Asynchronous messaging architectures have proven to be the strategy of choice for enterprise integration because they allow for loosely coupled solutions that overcome the limitations of remote communication, such as latency and unreliability. Unfortunately, asynchronous messaging is not without pitfalls and requires developers and architects to rethink some of the basic assumptions they are used to when developing monolithic, object-oriented applications.
This tutorial establishes an intuitive design notation and vocabulary for asynchronous, message-based solutions to help integration architects and developers express solution alternatives and trade-offs in a technologyindependent manner. The vocabulary is then used to discuss common integration problems and find alternative solutions.
The “Grid” is an emerging infrastructure providing coordinated services to access distributed, heterogeneous computational and information storage resources amongst autonomous organizations. Data grids are being built across the world as the next generation inter-organizational data management infrastructure for coordinated sharing of data as well as storage resources. A data grid is a location independent logical name space consisting persistent global identifiers for digital entities, storage resources and users in an autonomous inter-organizational collaboration. Data Grid Management Systems (DGMS) provide services on the data grid’s logical name space for management and organization of digital entities and resources. These data-intensive environments involve long run processes, which could be aggregated as Grid Workflows (Gridflows). Gridflows are executed as peer-to-peer workflows in the data grid infrastructure.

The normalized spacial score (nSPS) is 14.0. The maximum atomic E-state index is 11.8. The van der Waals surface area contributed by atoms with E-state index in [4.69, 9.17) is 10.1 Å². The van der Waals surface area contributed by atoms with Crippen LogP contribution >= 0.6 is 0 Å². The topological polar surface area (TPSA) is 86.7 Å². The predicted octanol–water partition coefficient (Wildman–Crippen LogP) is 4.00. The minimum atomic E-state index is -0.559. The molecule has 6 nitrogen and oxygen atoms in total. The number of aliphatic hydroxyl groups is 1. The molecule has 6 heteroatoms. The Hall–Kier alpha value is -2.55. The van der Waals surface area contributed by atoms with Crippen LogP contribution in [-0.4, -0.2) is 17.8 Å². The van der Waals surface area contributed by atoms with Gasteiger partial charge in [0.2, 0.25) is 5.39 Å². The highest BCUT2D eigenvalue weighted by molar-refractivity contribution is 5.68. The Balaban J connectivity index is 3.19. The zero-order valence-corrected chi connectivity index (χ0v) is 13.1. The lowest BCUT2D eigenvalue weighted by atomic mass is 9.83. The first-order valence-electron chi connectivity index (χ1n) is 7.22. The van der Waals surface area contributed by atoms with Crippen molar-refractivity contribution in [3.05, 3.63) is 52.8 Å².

The tutorial’s objective is to introduce the data grid technologies and their relevance to enterprise middleware systems. Novices and middleware experts would benefit from this tutorial. The tutorial would cover introduction, use-cases in large projects, design philosophies, existing technologies, open research issues, and demonstrations. Hands on sessions for the participants to use and “feel” the existing technologies could be provided based on the availability of wireless internet connections.